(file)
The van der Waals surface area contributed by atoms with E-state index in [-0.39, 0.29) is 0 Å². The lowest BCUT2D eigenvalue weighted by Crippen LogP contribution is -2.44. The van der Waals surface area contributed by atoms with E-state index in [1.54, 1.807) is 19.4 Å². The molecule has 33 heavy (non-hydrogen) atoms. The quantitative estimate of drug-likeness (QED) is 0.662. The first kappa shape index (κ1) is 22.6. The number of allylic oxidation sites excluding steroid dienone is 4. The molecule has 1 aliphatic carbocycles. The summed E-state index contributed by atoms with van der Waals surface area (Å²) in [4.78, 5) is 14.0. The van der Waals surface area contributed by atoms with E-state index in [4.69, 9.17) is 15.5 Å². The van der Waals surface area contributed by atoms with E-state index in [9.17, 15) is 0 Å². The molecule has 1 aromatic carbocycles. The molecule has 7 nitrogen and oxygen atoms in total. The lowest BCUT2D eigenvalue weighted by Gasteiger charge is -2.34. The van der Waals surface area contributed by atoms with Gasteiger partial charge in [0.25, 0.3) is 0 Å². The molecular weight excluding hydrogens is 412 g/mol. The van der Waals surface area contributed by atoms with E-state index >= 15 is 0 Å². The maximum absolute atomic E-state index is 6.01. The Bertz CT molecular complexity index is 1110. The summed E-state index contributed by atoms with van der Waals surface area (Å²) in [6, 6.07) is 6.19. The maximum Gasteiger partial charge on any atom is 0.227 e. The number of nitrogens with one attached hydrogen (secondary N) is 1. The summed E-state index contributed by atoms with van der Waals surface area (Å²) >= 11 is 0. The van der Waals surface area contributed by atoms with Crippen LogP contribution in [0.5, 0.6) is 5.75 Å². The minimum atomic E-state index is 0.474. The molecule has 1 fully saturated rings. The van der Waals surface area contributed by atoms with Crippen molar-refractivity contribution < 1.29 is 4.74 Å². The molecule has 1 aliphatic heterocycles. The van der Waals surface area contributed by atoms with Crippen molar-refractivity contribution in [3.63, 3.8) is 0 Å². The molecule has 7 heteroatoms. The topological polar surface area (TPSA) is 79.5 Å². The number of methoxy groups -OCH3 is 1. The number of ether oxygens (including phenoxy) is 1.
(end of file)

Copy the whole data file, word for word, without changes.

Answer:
The van der Waals surface area contributed by atoms with E-state index in [-0.39, 0.29) is 0 Å². The lowest BCUT2D eigenvalue weighted by Crippen LogP contribution is -2.44. The van der Waals surface area contributed by atoms with E-state index in [1.54, 1.807) is 19.4 Å². The molecule has 33 heavy (non-hydrogen) atoms. The quantitative estimate of drug-likeness (QED) is 0.662. The first kappa shape index (κ1) is 22.6. The number of allylic oxidation sites excluding steroid dienone is 4. The molecule has 1 aliphatic carbocycles. The summed E-state index contributed by atoms with van der Waals surface area (Å²) in [4.78, 5) is 14.0. The van der Waals surface area contributed by atoms with E-state index in [4.69, 9.17) is 15.5 Å². The van der Waals surface area contributed by atoms with E-state index in [9.17, 15) is 0 Å². The molecule has 1 aromatic carbocycles. The molecule has 7 nitrogen and oxygen atoms in total. The lowest BCUT2D eigenvalue weighted by Gasteiger charge is -2.34. The van der Waals surface area contributed by atoms with Gasteiger partial charge in [0.25, 0.3) is 0 Å². The molecular weight excluding hydrogens is 412 g/mol. The van der Waals surface area contributed by atoms with E-state index >= 15 is 0 Å². The maximum absolute atomic E-state index is 6.01. The Bertz CT molecular complexity index is 1110. The summed E-state index contributed by atoms with van der Waals surface area (Å²) in [6, 6.07) is 6.19. The maximum Gasteiger partial charge on any atom is 0.227 e. The number of nitrogens with one attached hydrogen (secondary N) is 1. The summed E-state index contributed by atoms with van der Waals surface area (Å²) >= 11 is 0. The van der Waals surface area contributed by atoms with Crippen LogP contribution in [0.5, 0.6) is 5.75 Å². The minimum atomic E-state index is 0.474. The molecule has 1 fully saturated rings. The van der Waals surface area contributed by atoms with Crippen molar-refractivity contribution < 1.29 is 4.74 Å². The molecule has 1 aliphatic heterocycles. The van der Waals surface area contributed by atoms with Crippen molar-refractivity contribution in [3.63, 3.8) is 0 Å². The molecule has 7 heteroatoms. The topological polar surface area (TPSA) is 79.5 Å². The number of methoxy groups -OCH3 is 1. The number of ether oxygens (including phenoxy) is 1.